(Pocket-lint) – Amazon is going after the budget market. At their Fall 2021 hardware event, a good portion of the products announced were dedicated to selling smart devices as inexpensively as possible in an attempt at getting users to become hooked up into one of Amazon’s many subsidiary subscription services.
These include anything from the company’s Halo Fitness membership to Prime Video, Kindle Unlimited, Ring Protect, and more.
Priced at a mere $50 / £50, it’s half the cost of Ring’s most modest offering, the titular Video Doorbell (2020), and four times the price of the company’s most premium option, the Ring Video Doorbell 4.
If you’re starting to question the feature parity between a lineup of devices as seemingly simplistic as a video doorbell, worry not, as Pocket-lint has you covered. We’ll go over all the differences and similarities between the options to help you decide which intelligent doorbell system is right for you.
What are my options?
When it comes to Amazon’s offering of high-tech doorbells, your options vary between three choices under the Ring family and the newest edition Blink, which is purposefully missing the Ring moniker. This helps to differentiate between Amazon’s more “name-brand” offerings (Ring) versus their lower-cost option as to not “tarnish” the status quo of Ring’s brief product history.
As stated, the most budget-friendly choice by Ring is the standard $100 / £100 Video Doorbell (2020). It includes all the typical accoutrements expected from any modern doorbell system while only missing out on a few more questionably necessary features.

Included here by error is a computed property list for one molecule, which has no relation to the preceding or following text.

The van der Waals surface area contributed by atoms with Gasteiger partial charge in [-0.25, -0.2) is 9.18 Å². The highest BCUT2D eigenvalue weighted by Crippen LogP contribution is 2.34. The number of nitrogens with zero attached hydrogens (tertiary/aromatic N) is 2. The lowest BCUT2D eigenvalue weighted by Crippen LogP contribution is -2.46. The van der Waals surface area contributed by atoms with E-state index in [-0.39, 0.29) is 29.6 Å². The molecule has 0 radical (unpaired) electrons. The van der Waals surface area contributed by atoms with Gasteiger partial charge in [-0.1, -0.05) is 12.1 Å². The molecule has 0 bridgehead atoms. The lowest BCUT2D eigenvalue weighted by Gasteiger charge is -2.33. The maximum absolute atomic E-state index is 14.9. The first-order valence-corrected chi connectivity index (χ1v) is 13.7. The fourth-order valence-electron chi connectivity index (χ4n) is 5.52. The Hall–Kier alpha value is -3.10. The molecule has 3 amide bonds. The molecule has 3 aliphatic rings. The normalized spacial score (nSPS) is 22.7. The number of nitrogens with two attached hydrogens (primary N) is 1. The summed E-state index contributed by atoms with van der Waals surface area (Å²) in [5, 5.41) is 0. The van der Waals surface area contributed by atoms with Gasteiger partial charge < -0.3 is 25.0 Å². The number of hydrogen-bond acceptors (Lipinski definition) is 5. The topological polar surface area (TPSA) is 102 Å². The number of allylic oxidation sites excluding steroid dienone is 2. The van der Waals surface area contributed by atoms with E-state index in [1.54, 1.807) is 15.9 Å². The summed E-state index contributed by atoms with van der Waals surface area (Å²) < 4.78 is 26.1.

The next option up is the $180 / £160 Ring Video Doorbell 3, which also came out in 2020. It includes a handful of additions, such as interchangeable faceplates, a removable battery system, and 5.0GHz Wi-Fi compatibility.
And finally, for $200 / £180, prospective buyers can purchase the Ring Video Doorbell 4, which offers all the features of the lower models as well as a new feature the company is dubbing “Colour Pre-Roll Video Previews”.
Basically, that functionality will allow your Ring to begin recording before you even receive a motion detection alert on your smartphone. By the time you open the app, you can see everything that’s just gone on by your door with a pre-rolling video already playing of the event.
What’s the same?
Stripping away the extra bells and whistles (no pun intended), these doorbells all share more in common than what they don’t. For starters, they all capture video at 30 frames per second at 1080P HD, offer motion detection alerts, support two-way audio communication, and can work either wired or wirelessly.
Of course, for wireless usage, you’ll need to keep the unit charged every few months or so. Still, some of the models offer a swappable battery option, meaning you can keep a second battery home charging so when one runs dry so you never have to go without your system up and running.
As per what’s really different between, say the $50 Blink and the $100 Ring, the primary identifiers are the fact that the Ring offers an ever so slightly greater field of view: 155° horizontal and 90° vertical versus 135° horizontal and 80° vertical on the Blink. You’re also limited to either black or white when it comes to colour options, whereas on the Ring, you can decide between a silvery “Satin Nickel” or a richer “Venetian Brown”.
One of the better options available exclusively on the Ring lineup, for now, is something called Advanced Motion Detection. At its core, it’s a simple way for you to map out the physical area captured with the video camera and select which locations you’d like to get motion alerts from.
This brief video below explains the concept best.
Ultimately, we feel like you can’t go wrong with any one of these options. Fundamentally, they’ll all be able to give you a bit more security and peace of mind in your home, so unless you can pinpoint a specific feature you’re interested in exclusive to one of the higher-end options, we can’t imagine you’ll be all too upset to save a little cash here on a Blink or standard Ring Video Doorbell.
Writing by Alex Allegro. Originally published on .